The Lockheed submersible DEEP QUEST (Fig. 1) is a deep ocean mobile research and engineering test vehicle. It is one of the most versatile vehicles in the exploding family of deep submergence vehicles in that it combines large payload (7,000 pounds or 700 cubic feet), high maneuverability, deep operating depth (8,000 feet) and versatility of missions (large object recovery, coring, diver support).
This paper will describe the design, materials of construction, and operating experience of the DEEP QUEST.
DEEP QUEST, with its surface support ship TRANSQUEST (Fig. 2), provides a complete system for deep ocean research and engineering operations. DEEP QUEST is 40 feet long, 16 feet at the beam, and 19 feet across the stern planes (Fig. 3). Displacement is 50 long tons. Lead acid batteries can power DEEP QUEST to a top speed of 4 knots and an average speed of 2 knots for 18 hours. The ma raging steel bispherical pressure capsule (Fig. 4) is 7 feet in diameter and 14 feet long. The forward sphere houses the pilot and co-pilot and all control equipment. The aft sphere provides space for two scientific/engineering personnel and supporting electronic and life support gear. The outer hull (Fig. 5) is free-flooding and is of welded construction using aluminum alloy 5083. All operating equipment (manipulators, propulsion motors, hydraulic systems and television units) are located within the flooded outer hull. The DEEP QUEST is transported by the TRANSQUEST, a 108 foot, 425 ton support vessel. Launch and recovery of DEEP QUEST is accomplished through the TRANSQUEST's elevator located in the ferry-ship stern.(Fig. 6).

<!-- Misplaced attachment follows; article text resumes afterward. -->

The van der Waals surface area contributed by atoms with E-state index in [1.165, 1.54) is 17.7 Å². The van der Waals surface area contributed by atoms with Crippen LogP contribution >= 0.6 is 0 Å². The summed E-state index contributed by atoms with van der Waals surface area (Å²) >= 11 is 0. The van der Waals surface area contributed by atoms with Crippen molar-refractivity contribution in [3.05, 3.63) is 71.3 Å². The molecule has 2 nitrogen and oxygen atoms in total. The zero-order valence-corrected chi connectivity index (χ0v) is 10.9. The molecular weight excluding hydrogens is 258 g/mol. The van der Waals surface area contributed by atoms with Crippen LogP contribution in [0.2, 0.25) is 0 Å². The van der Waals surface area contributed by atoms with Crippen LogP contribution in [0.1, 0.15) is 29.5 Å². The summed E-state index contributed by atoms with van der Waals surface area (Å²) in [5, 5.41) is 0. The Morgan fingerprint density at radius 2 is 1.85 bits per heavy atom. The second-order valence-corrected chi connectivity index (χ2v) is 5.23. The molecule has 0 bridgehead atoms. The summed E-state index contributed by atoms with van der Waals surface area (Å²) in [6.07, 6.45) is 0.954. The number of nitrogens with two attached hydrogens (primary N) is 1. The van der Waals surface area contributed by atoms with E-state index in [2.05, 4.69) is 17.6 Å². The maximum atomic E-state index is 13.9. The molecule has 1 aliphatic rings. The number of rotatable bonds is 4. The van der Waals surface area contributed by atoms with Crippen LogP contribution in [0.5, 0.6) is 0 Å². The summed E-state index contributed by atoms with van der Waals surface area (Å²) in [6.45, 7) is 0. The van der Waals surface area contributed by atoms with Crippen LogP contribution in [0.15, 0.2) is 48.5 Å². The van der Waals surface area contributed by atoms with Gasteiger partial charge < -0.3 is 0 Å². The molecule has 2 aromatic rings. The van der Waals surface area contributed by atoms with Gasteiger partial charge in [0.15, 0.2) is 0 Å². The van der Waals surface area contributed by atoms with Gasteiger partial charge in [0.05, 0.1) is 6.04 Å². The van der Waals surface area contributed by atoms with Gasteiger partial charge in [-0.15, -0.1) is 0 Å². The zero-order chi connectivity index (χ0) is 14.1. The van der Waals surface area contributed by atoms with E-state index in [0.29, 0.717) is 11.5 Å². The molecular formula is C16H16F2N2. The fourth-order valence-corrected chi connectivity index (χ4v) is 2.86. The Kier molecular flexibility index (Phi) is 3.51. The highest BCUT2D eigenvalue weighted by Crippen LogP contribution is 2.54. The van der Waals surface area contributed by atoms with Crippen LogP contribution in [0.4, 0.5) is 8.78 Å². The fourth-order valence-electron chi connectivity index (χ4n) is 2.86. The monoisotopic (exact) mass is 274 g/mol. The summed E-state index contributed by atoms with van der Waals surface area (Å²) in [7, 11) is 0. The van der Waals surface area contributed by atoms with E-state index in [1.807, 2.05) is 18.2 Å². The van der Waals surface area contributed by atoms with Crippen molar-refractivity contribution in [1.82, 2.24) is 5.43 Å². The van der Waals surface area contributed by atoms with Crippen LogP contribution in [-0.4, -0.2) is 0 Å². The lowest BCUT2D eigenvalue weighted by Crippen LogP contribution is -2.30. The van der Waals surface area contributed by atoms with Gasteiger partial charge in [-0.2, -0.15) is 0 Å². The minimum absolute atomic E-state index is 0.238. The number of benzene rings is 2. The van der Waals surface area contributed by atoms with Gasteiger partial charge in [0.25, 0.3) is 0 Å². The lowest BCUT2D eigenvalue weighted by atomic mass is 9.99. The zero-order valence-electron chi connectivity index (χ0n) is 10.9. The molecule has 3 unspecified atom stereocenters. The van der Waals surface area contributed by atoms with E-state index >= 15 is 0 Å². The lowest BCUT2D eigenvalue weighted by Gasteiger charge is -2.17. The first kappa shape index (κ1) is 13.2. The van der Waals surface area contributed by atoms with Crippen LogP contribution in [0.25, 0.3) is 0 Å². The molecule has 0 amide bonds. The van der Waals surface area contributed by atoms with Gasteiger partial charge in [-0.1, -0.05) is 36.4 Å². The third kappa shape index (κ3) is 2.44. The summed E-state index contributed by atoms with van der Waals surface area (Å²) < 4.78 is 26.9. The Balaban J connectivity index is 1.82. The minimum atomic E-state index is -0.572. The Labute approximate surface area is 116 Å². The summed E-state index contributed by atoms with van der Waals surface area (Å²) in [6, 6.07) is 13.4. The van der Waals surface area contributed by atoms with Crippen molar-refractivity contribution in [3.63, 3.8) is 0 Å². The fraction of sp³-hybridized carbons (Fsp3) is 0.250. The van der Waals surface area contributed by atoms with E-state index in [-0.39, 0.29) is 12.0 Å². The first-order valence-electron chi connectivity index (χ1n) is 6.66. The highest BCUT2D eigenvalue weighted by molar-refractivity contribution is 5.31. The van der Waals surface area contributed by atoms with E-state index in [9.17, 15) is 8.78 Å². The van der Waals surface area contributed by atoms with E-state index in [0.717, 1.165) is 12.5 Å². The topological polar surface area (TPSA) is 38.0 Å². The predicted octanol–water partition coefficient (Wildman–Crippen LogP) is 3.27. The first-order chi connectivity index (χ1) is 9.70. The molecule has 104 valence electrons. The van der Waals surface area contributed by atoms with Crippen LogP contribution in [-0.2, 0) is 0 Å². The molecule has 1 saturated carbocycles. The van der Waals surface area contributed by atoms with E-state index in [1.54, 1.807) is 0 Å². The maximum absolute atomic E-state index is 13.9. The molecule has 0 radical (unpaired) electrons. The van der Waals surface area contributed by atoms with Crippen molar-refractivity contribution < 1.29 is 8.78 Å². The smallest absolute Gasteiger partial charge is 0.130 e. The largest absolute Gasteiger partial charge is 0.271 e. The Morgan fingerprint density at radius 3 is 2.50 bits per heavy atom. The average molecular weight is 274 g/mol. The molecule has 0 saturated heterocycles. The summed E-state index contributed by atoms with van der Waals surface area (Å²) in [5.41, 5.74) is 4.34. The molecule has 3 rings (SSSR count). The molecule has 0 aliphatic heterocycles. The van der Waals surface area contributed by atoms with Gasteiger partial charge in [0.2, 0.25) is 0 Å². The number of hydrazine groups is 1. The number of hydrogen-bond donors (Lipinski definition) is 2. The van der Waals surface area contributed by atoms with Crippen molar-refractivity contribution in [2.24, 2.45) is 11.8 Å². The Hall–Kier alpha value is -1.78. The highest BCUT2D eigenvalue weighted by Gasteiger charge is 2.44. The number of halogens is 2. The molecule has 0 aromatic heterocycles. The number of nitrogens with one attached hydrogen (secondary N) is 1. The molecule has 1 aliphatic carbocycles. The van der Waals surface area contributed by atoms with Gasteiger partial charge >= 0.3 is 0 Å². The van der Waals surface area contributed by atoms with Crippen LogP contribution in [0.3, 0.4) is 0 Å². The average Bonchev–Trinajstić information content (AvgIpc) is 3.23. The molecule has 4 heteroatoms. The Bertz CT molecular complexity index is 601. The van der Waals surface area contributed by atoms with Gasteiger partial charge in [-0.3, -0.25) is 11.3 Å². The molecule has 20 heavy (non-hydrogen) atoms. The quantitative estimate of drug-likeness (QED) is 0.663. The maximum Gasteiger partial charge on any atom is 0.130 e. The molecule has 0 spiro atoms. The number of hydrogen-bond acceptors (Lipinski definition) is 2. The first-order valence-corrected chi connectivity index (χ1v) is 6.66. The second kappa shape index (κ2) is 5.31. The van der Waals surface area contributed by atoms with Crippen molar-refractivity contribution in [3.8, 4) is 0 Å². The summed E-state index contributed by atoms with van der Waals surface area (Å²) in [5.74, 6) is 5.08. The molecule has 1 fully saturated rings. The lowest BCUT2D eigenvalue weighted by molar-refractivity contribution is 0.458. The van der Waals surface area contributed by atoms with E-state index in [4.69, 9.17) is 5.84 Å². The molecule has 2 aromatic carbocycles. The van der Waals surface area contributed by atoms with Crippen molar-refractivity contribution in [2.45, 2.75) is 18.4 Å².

The pressure capsule is a bispherical weldment of 18% nickel maraging steel, heat treated to 180 KSI yield strength and is the first deep submergence application of this high strength alloy. There are three inserts welded into the forward spheres: one for the viewport and two for electrical penetrations. The aft sphere also has three inserts: the top hatch for entrance and exit, the bottom hatch for dry transfer of personnel from a bottom resting habitat (using a transfer skirt and seal) and the aft hatch for access to a diver support chamber. The exterior and interior of the maraging steel pressure capsule is protected by a six coat epoxy-polyurethane paint system approximately 8 mils thick.
The system consists of a wash primer (phosphoric acid and resin), epoxy primer, polyurethane primer, and three polyurethane top coats of different colors to insure complete coverage. It was realized that this protective paint system would be damaged during maintenance operations, and for this reason, mildsteel anodes were attached to provide cathodic protection. Mild steel was used to minimize the potential difference (voltage) since cathodic protection studies have shown high strength steels to be susceptible to hydrogen embrittlement where magnesium or zinc anodes had been used.
Of particular concern corrosion-wise was the seal interface between the type 316 stainless steel electrical penetrator and the 18% nickel maraging steel hull.